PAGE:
Strong-motion recording in the United States has roots in the World Engineering Congress that convened in Tokyo in 1929. American engineers returned from these meetings convinced there was an immediate need for the United States to develop a rugged seismograph able to record potentially damaging ground motions and to monitor the response of critical structures during strong local earthquakes. In 1931, Congress allocated additional funds to the U.S. Department of Commerce, Coast and Geodetic Survey (C&GS) for establishment of an engineering seismology program, including the development of a strong-motion seismograph (accelerograph), and the implementation and operation of a national strong-motion network. The first accelerograph, a modification of the Wood-Anderson seismograph, was designed by the National Bureau of Standards in the Department of Commerce. In 1932, the C&GS set up the Seismological Field Survey in California with headquarters in San Francisco.
The first U.S. accelerographs were installed in southern California in the summer of 1932. Following the successful recording of strong-ground shaking during the 1933 Long Beach earthquake, the network was expanded to more than 50 instruments in the western United States including some at the upper levels of buildings in the Los Angeles and San Francisco areas. The C&GS operated all strong-motion instrumentation in the United States regardless of ownership, but in 1963 the first “modern” accelerograph was developed leading to the establishment of instrumentation programs by many other organizations. Network responsibilities were transferred to the National Oceanic and Atmospheric Administration’s earthquake program in 1970. By 1972 the network included 575 accelerographs at permanent stations located throughout the United States and in Central and South America. In 1973 (with National Science Foundation funding), the entire strong-motion program was absorbed by the U.S. Department of the Interior, U.S. Geological Survey, as part of the National Earthquake Hazards Reduction Program.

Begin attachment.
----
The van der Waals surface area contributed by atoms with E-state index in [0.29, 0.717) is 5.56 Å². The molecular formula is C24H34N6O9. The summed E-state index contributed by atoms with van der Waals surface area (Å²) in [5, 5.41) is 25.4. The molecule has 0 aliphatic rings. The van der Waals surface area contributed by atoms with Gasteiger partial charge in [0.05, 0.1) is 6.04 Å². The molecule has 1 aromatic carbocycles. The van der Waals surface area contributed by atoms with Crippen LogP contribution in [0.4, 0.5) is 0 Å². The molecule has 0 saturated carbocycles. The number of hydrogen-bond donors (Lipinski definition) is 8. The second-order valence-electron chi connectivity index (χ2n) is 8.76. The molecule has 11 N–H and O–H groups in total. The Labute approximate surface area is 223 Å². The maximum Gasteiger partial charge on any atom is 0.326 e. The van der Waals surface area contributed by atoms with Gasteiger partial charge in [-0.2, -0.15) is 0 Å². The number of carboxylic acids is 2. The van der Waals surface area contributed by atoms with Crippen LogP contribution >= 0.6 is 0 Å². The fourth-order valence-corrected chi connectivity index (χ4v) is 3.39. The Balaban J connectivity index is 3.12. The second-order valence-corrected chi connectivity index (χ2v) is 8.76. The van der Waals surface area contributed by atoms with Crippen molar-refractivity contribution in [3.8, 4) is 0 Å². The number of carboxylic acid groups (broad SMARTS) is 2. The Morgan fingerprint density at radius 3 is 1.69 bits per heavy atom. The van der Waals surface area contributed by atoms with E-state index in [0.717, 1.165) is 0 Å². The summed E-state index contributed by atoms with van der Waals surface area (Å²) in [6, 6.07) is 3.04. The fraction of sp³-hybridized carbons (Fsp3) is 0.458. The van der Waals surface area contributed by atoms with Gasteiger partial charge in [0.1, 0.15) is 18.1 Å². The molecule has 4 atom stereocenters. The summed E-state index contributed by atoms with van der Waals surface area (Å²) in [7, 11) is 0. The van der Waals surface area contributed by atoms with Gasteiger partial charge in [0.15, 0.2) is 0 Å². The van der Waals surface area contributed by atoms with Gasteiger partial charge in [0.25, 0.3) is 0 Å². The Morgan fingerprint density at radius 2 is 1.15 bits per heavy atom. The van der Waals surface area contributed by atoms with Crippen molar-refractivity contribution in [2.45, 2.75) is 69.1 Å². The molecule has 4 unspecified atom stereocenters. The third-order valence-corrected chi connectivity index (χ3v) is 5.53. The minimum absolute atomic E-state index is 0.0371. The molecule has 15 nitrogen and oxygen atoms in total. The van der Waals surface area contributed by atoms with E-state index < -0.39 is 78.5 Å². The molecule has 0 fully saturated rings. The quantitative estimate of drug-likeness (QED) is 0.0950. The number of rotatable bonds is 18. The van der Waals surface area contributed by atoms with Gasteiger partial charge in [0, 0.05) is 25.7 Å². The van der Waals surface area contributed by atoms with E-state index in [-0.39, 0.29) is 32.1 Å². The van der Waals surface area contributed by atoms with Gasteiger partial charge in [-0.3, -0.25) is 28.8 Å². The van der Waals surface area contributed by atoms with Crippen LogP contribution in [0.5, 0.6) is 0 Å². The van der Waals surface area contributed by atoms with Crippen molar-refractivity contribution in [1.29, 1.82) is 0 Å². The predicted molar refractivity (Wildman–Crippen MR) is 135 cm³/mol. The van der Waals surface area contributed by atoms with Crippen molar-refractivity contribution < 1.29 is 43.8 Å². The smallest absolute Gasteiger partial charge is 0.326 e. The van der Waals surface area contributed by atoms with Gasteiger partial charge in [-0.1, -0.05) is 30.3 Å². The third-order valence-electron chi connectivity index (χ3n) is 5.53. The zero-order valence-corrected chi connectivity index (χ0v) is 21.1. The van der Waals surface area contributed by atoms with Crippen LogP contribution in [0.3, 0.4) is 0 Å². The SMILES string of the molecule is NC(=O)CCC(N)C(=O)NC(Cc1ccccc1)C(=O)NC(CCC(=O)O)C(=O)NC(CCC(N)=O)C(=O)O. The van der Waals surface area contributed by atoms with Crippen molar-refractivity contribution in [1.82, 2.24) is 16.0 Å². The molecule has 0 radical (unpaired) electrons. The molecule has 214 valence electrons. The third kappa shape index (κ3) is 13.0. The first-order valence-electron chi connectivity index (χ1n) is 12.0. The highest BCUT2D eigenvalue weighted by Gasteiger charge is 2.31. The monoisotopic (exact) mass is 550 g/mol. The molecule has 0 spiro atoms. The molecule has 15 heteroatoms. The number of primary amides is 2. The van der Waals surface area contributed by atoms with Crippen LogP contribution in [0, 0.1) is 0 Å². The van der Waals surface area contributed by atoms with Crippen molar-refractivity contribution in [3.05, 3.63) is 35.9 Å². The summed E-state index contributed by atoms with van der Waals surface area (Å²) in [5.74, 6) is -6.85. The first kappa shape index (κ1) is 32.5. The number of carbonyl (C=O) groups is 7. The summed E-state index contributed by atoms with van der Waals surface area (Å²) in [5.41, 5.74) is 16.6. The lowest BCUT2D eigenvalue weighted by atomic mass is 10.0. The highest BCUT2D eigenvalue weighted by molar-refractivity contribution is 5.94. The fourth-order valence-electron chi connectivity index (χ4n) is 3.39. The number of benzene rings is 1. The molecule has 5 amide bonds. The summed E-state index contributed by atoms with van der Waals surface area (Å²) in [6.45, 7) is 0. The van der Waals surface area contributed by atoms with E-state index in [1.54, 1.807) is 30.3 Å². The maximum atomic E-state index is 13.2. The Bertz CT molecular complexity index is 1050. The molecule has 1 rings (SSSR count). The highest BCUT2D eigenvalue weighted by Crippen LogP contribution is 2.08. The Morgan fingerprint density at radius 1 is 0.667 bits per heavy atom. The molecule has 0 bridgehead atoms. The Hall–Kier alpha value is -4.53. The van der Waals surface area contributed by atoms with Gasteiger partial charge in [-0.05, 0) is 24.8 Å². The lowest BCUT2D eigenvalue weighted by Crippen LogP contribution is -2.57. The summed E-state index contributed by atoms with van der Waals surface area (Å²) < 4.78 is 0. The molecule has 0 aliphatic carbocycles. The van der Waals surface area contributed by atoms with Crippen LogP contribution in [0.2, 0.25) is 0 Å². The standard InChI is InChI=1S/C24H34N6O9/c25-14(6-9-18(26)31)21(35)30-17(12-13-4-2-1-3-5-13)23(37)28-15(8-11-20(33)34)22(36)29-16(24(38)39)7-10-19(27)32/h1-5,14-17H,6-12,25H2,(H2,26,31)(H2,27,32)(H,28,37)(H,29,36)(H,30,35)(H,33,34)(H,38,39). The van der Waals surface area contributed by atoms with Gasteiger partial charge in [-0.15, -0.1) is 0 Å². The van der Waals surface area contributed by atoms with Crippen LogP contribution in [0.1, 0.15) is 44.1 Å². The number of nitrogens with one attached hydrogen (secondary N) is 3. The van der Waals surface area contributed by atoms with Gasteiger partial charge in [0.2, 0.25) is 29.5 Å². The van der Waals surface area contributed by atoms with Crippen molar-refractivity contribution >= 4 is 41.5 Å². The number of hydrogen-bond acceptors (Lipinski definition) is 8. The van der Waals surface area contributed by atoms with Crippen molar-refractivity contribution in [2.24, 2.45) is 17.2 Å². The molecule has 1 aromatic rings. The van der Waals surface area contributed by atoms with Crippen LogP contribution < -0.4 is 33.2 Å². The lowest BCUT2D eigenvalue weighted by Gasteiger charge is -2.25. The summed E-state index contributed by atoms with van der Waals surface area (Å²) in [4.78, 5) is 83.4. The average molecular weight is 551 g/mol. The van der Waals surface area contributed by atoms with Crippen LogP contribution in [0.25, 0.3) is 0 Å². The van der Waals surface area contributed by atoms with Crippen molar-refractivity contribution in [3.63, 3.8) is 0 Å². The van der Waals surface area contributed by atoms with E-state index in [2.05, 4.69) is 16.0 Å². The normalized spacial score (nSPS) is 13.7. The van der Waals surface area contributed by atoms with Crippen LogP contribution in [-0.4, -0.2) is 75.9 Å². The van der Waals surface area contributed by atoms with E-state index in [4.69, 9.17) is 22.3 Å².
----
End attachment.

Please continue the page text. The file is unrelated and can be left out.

The NSMP and it’s predecessors have evolved over more than eight decades. At times some 1200 stations have participated in the National Strong-Motion Network (NSMN). The NSMP currently operates over 1,000 strong-motion instruments at over 700 permanent stations located in 33 States and the Caribbean. The NSMN is primarily the result of cooperative efforts with many other Federal, State, and local agencies, private companies, and academic institutions.
The NSMP is part of the USGS Earthquake Hazards Program, and its main campus location which is at the Menlo Park Science Center in northern California. NSMN Operations activities are coordinated from the Menlo Park office and a field office in Pasadena, California.